He recently delivered a presentation to PLDT chairman Manny Pangilinan, suggesting the installation of rain gauges in cell cites of Smart Communications, Globe Telecoms and Digitel Telecommunications Philippines (Sun Cellular).
According to Dr. Lagmay, prevention and mitigation is very important, especially for rain-related disasters. Like what happened during the course of Ondoy, most areas were taken by surprise. He suggests that there should be deployment of automated rain gauges and production of accurate topography. These are needed to be able to create an indicative map of flood prone areas. He aims for it to be available to everyone so that nobody will be taken by surprise again.
Students from the Geology Department say that Dr.Lagmay is one of the best instructors in the National Institute of Geological Sciences under the College of Science. In his Natural Science 2 classes, he treats students as mature people. According to him, students’ parents paid for their tuition so it is up to the students whether to attend the class or not. He just tries to make the class as interesting as possible.
“I call it a show because around 150 students are in a session so it is like I am having a concert. It helps to share your experiences and to add humor while story-telling,” he said.
Dr. Lagmay said life isn’t all about money. His personality reflects his love for his family. His typical day includes, “I wake up. I see my daughter open her eyes. I smile back, [open a] book and read her a story. She likes me reading her stories. Then I play with her a few minutes. My wife is still asleep. I go out; I give her to the baby sitter. I eat breakfast, take a bath and kiss my wife goodbye. I kiss my daughter goodbye. I go to work until 5. After 5, I drive back home. And back home, I work again if there are things that that were not attended to during the day. At the end of the week, especially on a Friday, I see to it that I have dinner out with my wife. At least once a week, we watch a movie.”
Dr. Lagmay believes that he is a conduit of the past and the future. “I want my genes to live on”, he said. He wants to be able to contribute to society in his own little way by generating knowledge and sharing them so the future can be a better place.
The truth behind the myth
By Christine Joy Sarmiento
The University of the Philippines (UP) Sunken Garden now has a Facebook fan page. Having more than 11,000 fans and growing it has already gained popularity not only among UP students, but also among visitors interested with the landmark.
Formerly called the General del Pilar Parade grounds, the “wide, level, grass-covered expanse” behind the Main Library is part of UP’s culture and history.
As to how it got the name Sunken Garden, historians say it is because of its basin shape. Others believe that a fault line beneath the parade grounds causes it to sink at around two inches every year. But, is this phenomenon scientifically proven? Geologists, geodetic engineers and even campus architects say otherwise.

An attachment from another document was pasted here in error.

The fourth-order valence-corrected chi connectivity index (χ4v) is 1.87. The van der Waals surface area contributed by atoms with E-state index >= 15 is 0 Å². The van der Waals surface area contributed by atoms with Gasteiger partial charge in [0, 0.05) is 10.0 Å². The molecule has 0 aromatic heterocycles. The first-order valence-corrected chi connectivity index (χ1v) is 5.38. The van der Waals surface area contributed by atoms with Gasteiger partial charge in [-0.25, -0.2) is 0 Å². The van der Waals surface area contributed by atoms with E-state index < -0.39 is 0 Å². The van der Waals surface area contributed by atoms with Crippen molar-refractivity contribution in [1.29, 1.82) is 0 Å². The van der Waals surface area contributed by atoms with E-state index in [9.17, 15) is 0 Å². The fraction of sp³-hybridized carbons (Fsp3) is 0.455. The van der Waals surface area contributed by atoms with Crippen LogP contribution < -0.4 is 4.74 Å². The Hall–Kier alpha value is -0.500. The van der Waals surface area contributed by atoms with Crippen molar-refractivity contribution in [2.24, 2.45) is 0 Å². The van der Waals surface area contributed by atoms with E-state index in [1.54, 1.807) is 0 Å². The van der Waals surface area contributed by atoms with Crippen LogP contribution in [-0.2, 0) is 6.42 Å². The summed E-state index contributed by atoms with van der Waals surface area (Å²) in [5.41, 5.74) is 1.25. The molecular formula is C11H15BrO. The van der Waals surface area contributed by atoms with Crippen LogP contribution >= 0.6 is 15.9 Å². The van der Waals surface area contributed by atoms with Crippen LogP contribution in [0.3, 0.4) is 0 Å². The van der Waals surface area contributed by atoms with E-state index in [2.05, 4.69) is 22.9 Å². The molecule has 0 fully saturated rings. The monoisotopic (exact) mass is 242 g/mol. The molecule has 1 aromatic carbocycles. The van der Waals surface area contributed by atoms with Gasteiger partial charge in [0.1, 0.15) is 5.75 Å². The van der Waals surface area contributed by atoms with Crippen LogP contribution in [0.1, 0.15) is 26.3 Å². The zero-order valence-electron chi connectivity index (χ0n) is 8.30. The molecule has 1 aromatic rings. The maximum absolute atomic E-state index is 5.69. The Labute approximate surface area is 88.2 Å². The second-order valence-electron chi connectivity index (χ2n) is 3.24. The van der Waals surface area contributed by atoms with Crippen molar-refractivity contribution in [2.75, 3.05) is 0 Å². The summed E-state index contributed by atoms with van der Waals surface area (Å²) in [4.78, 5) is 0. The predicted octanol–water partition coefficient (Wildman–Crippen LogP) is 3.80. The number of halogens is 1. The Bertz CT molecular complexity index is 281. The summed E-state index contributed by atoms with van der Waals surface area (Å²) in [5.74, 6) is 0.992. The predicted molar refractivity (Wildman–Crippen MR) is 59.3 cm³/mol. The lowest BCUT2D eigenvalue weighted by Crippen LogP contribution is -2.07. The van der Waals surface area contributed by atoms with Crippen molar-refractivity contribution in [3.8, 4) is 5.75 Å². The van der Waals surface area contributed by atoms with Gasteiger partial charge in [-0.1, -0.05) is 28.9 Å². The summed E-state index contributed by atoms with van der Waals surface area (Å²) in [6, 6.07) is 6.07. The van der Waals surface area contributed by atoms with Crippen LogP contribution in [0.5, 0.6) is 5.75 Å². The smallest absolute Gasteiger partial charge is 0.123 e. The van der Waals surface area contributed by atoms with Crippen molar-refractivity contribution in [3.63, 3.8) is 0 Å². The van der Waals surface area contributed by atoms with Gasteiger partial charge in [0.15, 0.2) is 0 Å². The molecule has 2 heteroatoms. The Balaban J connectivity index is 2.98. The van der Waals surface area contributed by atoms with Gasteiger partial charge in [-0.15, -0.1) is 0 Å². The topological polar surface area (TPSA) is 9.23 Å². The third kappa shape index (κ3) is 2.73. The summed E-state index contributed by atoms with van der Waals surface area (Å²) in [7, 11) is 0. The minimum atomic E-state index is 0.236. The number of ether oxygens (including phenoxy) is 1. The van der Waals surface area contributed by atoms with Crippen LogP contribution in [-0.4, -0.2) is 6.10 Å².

Architect Ringer Manalang of the UP Office of the Campus Architect showed pictures of the first decades of UP Diliman. During that time, a stream of water flowed from the Sunken Garden up to what is now Philcoa. He said the presence of water might have caused the depression in the area.
But as to whether or not the garden continues to sink, two topographic maps of UP dated 1960 and 1988 showed that its elevation remained constant at 65 meters above sea level. However, Manalang said the area is yet to be measured since the latest map OCA has is more than 20 years old.
Furthermore, Dr. Eric Paringit, chairman of the UP Department of Geodetic Engineering, said their department had never conducted a study to check the accuracy of the alleged “sinking” of the grass field.
He added that some people might have just imitated the urban legend at the Massachusetts Institute of Technology. Paringit said there is a big library in MIT and because more books are added to its collection yearly the library “sinks.” He assumed that since the UP Main Library stood beside the Sunken Garden, people adopted the same legend for the parade grounds.
On the other hand Engr. Louie Balicanta also from the GE Department gave the legend the benefit of the doubt. He said the issue is inconclusive because there are no numbers, no research conducted proving or refuting the belief.
On the issue of a fault line beneath the Sunken Garden, Dr. Mahar Lagmay of the National Institute of Geological Sciences (NIGS), said their studies revealed “trenches” over the sewer system of the campus.
Studies of UP topography showed that the main depressions are located at the rear of the NIGS building all the way to the Sampaguita Residence Hall, the UP Integrated School, down to the National Institute of Physics, branching near the former Narra Residence Hall. Dr. Lagmay said the structures are connected to the Marikina Fault Line.
Dr. Lagmay backed architect Manalang’s observation saying the water system that used to flow in the area caused the depression. The creek or brook ran from what is now the Vinzon’s Hall and Katipunan Avenue down to the present-day Vargas Museum and finally the river channel near Philcoa. This created a U-shaped channel from the Sunken Garden to the UP amphitheater area.
No matter the origin, the Sunken Garden remains an important part of students' cultural experience. UP fairs, rallies, sports fests and daily “peaceful and not-so-peaceful frolicking and tambay” all happen in the area.